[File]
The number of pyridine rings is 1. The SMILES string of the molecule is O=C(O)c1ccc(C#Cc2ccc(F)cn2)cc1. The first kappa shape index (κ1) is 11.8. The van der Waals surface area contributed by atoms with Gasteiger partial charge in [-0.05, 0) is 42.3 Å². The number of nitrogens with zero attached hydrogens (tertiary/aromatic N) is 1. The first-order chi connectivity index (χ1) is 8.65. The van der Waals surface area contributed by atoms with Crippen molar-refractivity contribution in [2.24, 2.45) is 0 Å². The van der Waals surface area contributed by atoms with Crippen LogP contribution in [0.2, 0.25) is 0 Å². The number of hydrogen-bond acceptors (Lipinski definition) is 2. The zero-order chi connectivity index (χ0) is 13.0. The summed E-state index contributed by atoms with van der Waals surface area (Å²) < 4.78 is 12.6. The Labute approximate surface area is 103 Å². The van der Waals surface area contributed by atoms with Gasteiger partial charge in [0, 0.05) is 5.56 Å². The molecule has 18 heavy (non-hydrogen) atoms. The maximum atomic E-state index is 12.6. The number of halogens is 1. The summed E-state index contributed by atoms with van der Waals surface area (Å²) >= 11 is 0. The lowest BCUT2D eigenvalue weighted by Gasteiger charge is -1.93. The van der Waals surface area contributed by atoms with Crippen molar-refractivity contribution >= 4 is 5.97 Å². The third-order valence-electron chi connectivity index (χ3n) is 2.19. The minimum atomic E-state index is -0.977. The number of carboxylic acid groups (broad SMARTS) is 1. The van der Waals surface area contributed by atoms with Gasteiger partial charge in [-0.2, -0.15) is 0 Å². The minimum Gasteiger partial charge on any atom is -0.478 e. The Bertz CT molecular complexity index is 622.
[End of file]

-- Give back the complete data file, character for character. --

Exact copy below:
The number of pyridine rings is 1. The SMILES string of the molecule is O=C(O)c1ccc(C#Cc2ccc(F)cn2)cc1. The first kappa shape index (κ1) is 11.8. The van der Waals surface area contributed by atoms with Gasteiger partial charge in [-0.05, 0) is 42.3 Å². The number of nitrogens with zero attached hydrogens (tertiary/aromatic N) is 1. The first-order chi connectivity index (χ1) is 8.65. The van der Waals surface area contributed by atoms with Crippen molar-refractivity contribution in [2.24, 2.45) is 0 Å². The van der Waals surface area contributed by atoms with Crippen LogP contribution in [0.2, 0.25) is 0 Å². The number of hydrogen-bond acceptors (Lipinski definition) is 2. The zero-order chi connectivity index (χ0) is 13.0. The summed E-state index contributed by atoms with van der Waals surface area (Å²) < 4.78 is 12.6. The Labute approximate surface area is 103 Å². The van der Waals surface area contributed by atoms with Gasteiger partial charge in [0, 0.05) is 5.56 Å². The molecule has 18 heavy (non-hydrogen) atoms. The maximum atomic E-state index is 12.6. The number of halogens is 1. The summed E-state index contributed by atoms with van der Waals surface area (Å²) >= 11 is 0. The lowest BCUT2D eigenvalue weighted by Gasteiger charge is -1.93. The van der Waals surface area contributed by atoms with Crippen molar-refractivity contribution >= 4 is 5.97 Å². The third-order valence-electron chi connectivity index (χ3n) is 2.19. The minimum atomic E-state index is -0.977. The number of carboxylic acid groups (broad SMARTS) is 1. The van der Waals surface area contributed by atoms with Gasteiger partial charge in [-0.2, -0.15) is 0 Å². The minimum Gasteiger partial charge on any atom is -0.478 e. The Bertz CT molecular complexity index is 622.